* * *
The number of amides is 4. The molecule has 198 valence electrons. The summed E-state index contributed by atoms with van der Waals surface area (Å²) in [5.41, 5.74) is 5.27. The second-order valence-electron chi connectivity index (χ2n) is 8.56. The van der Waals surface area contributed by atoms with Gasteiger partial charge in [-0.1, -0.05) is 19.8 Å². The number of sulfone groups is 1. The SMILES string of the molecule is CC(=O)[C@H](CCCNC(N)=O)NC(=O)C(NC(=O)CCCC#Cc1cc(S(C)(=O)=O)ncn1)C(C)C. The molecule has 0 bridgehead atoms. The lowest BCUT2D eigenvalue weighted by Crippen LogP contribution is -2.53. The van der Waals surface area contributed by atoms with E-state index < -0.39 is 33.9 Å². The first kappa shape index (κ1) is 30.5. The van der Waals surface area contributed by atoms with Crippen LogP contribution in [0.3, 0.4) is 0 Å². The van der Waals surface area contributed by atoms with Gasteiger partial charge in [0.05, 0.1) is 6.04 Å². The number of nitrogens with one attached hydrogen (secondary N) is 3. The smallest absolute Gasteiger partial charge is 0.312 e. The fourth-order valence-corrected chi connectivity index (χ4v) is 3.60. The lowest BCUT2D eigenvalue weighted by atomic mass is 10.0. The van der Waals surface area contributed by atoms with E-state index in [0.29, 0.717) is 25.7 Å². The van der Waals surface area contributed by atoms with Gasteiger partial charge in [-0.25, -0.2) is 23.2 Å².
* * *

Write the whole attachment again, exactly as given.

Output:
The number of amides is 4. The molecule has 198 valence electrons. The summed E-state index contributed by atoms with van der Waals surface area (Å²) in [5.41, 5.74) is 5.27. The second-order valence-electron chi connectivity index (χ2n) is 8.56. The van der Waals surface area contributed by atoms with Gasteiger partial charge in [-0.1, -0.05) is 19.8 Å². The number of sulfone groups is 1. The SMILES string of the molecule is CC(=O)[C@H](CCCNC(N)=O)NC(=O)C(NC(=O)CCCC#Cc1cc(S(C)(=O)=O)ncn1)C(C)C. The molecule has 0 bridgehead atoms. The lowest BCUT2D eigenvalue weighted by Crippen LogP contribution is -2.53. The van der Waals surface area contributed by atoms with E-state index < -0.39 is 33.9 Å². The first kappa shape index (κ1) is 30.5. The van der Waals surface area contributed by atoms with Crippen LogP contribution in [0.3, 0.4) is 0 Å². The van der Waals surface area contributed by atoms with Gasteiger partial charge in [0.05, 0.1) is 6.04 Å². The number of nitrogens with one attached hydrogen (secondary N) is 3. The smallest absolute Gasteiger partial charge is 0.312 e. The fourth-order valence-corrected chi connectivity index (χ4v) is 3.60. The lowest BCUT2D eigenvalue weighted by atomic mass is 10.0. The van der Waals surface area contributed by atoms with E-state index in [0.29, 0.717) is 25.7 Å². The van der Waals surface area contributed by atoms with Gasteiger partial charge in [-0.25, -0.2) is 23.2 Å².